The Roman Forum – What is it?

If you are about to embark on a holiday in Rome and are eager to do some real sightseeing, then read this quick guide to one of Rome’s most important sightseeing attractions – the Roman Forum. You will also be able to find many luxurious Rome apartments and Rome hotels in the centre of Rome, to help you enjoy your stay!

The Roman Forum is situated between the Palatine hill and the Capitoline hill in the heart of ancient Rome. Via dei Fori Imperiali The Forum is open between 9am-6.30pm Mon-Sat and 9am-1pm, for more information visit Rome’s tourism website; After waking up in your Rome accommodation, take the metro line B, (Coliseum Station) or buses; 30, 44, 60, 81, 85, 87, 186 to the Roman Forum. You will need to spend at least five hours in the Forum, Palatine Hill, and Coliseum area, and it is advisable that you put aside a day if you plan to walk round at leisure.

The Roman Forum used to be at the heart of the Roman social, economic and political world, The Old Republic had its formal Comitium there, which is where the senate as well as Republican government, began. The remains of everyday life can still be seen here in the ruins, and it is certainly something to think that thousands of years ago, the Romans would have been going about their daily business, using the oldest street in Rome; Via Sacra. There are three entrances to the Roman (Republic) Forum, the oldest of the Fori. Avoid the one in the middle of the block along V. Fori Imperiali. It lacks the impact of the view when entering from the Coliseum end or Capitoline Hill. The ruins within the forum clearly show how urban spaces were utilized during the Roman Age. The Roman Forum includes a modern statue of Julius Caesar and the following major monuments, buildings, and ancient ruins.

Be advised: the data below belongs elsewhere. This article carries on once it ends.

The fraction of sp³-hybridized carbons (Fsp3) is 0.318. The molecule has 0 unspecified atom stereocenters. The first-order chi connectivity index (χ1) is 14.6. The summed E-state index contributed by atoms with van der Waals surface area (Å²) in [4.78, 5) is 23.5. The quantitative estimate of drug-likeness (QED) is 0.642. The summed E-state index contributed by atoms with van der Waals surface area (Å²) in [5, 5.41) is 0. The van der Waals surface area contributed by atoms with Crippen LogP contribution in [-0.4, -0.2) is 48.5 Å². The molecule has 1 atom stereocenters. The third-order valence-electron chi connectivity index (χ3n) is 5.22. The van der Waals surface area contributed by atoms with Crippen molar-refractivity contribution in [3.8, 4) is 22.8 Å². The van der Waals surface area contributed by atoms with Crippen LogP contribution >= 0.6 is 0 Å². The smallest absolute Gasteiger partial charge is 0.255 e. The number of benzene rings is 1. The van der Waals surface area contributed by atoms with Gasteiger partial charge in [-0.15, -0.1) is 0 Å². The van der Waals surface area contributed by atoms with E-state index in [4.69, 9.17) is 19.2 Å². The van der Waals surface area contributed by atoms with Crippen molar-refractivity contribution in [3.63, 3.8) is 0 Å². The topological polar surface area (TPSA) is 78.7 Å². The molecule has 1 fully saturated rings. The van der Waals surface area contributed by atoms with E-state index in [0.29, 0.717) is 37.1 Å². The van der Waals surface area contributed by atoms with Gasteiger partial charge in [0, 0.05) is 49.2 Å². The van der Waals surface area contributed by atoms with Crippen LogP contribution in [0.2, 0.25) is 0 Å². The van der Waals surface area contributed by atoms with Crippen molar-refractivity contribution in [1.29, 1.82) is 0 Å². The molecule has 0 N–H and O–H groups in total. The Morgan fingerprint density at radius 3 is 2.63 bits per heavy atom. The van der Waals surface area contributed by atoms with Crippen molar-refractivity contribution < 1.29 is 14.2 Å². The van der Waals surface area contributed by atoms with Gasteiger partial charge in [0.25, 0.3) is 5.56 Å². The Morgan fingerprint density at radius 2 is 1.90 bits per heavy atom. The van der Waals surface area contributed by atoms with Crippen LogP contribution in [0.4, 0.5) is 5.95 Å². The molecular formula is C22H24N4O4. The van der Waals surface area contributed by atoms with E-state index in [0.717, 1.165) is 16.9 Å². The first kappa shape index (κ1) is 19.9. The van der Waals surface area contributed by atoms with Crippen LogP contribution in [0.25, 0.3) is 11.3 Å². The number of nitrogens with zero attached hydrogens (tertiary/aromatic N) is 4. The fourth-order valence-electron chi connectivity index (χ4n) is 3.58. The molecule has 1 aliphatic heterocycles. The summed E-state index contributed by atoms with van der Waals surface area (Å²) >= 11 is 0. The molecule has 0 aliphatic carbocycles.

A good way to see the Roman Forum is to walk around it counterclockwise from the entrance on Via dei Fori Imperiali, stopping to examine the remains of certain buildings, and giving oneself over to imagining some of the events and individuals associated with those places. A path descends from the modern street level, which is anywhere from twenty-four to seventy-two feet above that of ancient pavements, to a spot where the basilica Aemilia is on the right and the temple of Antoninus and Faustina on the left.


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